Agricultural growth key to economic success: study

Published May 14, 2015
DR Kaiser Bengali speaks at the launch of his study on Wednesday.—White Star
DR Kaiser Bengali speaks at the launch of his study on Wednesday.—White Star

KARACHI: The debate on land reforms has been an integral part of freedom movements, and since partition Pakistan has been seeking to establish policies, to varying levels of success, that positively contribute to its agricultural development.

This was stated on Wednesday at the launch of a study by the Pakistan Institute of Labour Education and Research (Piler) that focused on the land tenure system in Pakistan.

‘Profiles of land tenure system in Pakistan’ is a report by Dr Kaiser Bengali, senior economist and adviser to the chief minister of Balochistan. The study was conceptualised by Piler in the last quarter of 2011 taking into account “a period when the impact of the 2010 and 2011 floods exposed the extreme marginalisation of the rural, landless population”. The report presents an emerging pattern of the land tenure system in different provinces of the country, and tries to understand how the changing dynamics of power contributes to them.

Stressing the necessity of promoting social equity in the provinces, Piler representatives spoke about the need to amend The Sindh Tenancy Act, as well as start a movement to distribute land in the landless class, thereby transforming the lives of millions.

Dr Bengali shared the results of his study, which was undertaken between January and June 2012, and covered eight flood-affected areas in the four provinces. The districts covered included Daddu, Thatta, Badin, Bahawalpur, Swat and Jaffarabad. However, according to Dr Bengali, “the survey in the Khyber Pakhtunkhwa districts could not be conducted on account of the adverse security situation and refusal of the military authorities to grant permission”.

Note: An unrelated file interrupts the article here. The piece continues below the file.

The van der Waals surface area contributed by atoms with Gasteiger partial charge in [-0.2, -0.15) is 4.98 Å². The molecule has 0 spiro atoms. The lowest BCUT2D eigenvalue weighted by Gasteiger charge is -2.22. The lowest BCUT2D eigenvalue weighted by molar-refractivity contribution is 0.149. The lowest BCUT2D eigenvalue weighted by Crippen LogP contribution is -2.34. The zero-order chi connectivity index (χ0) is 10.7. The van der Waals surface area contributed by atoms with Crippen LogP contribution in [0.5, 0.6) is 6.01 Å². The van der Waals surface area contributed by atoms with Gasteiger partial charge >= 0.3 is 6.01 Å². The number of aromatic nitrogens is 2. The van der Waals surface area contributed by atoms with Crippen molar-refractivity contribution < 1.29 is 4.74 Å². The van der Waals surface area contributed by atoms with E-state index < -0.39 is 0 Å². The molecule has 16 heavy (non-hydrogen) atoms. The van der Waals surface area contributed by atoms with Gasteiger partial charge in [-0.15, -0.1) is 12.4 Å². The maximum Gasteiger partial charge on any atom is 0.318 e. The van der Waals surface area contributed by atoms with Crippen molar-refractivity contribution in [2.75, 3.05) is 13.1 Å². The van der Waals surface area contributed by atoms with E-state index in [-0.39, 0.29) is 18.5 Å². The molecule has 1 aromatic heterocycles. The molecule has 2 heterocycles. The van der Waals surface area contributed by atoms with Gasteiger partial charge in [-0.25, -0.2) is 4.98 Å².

“The poverty I saw in camps after the flooding was nowhere represented in official statistics,” he said, adding that how “large land owners had utilised higher ground to set up their farm lands, leaving small land owners at the mercy of the floods”. This has been done over a long period. He classified small farmers and tenants as the most vulnerable.

With regard to data collection, he found it to be very difficult due to the “sense of fear present because of the waderas”. This is why not many farmers were willing to talk and the team faced the threat too. “This publication should be regarded as a preliminary study and the data also needs refining,” he added.

An important part of the study was the inclusion of an equal number of female respondents in the sample to allow a more nuanced and balanced perspective on “gender empowerment indicators”. This was picked up by Bina Agarwal, joining the launch through Skype. Ms Agarwal is a professor of development economics and environment at the University of Manchester and has to her credit extensive research in tenancy and agrarian reforms in South Asia, and specifically in India.

Though she said she believed that both countries faced similar issues, it was more magnified in Pakistan due to the widespread prevalence of the feudal system. “The key to economic progress is agricultural growth and the inequality that the landless face is detrimental to this,” she said. Stressing the importance of the small farm holder, she said “securing his future is essential. This can be achieved through modernisation of equipment, state funding, credit, access to water and any other means to improve his land productivity”. However, the ground reality greatly differed, especially in Pakistan.

The feminisation of agriculture was also a theme Ms Agarwal discussed and said: “This is a reality seen all over Asia. Men are moving onto non-farm sectors and women are left behind with the land ownership.” However, according to her, data collection was greatly lacking and no clear figures were present regarding the number of women who claimed land ownership.

Urban planner and architect Arif Hasan shared his views about the increasing densification of cities that was unplanned and remained unchecked. He suggested ways to combat this increasing trend by suggesting a land ceiling act limiting the land ownership of an individual. He also suggested ways to restrict speculative housing schemes, private as well as state owned.

The speakers tried to encapsulate a wide range of topics; they aimed to generate informed debate on land reforms, explore disparity in incomes, the reasons why most landowners suffered from high debt, food consumption, and the link between gender and poverty.

Published in Dawn, May 14th, 2015

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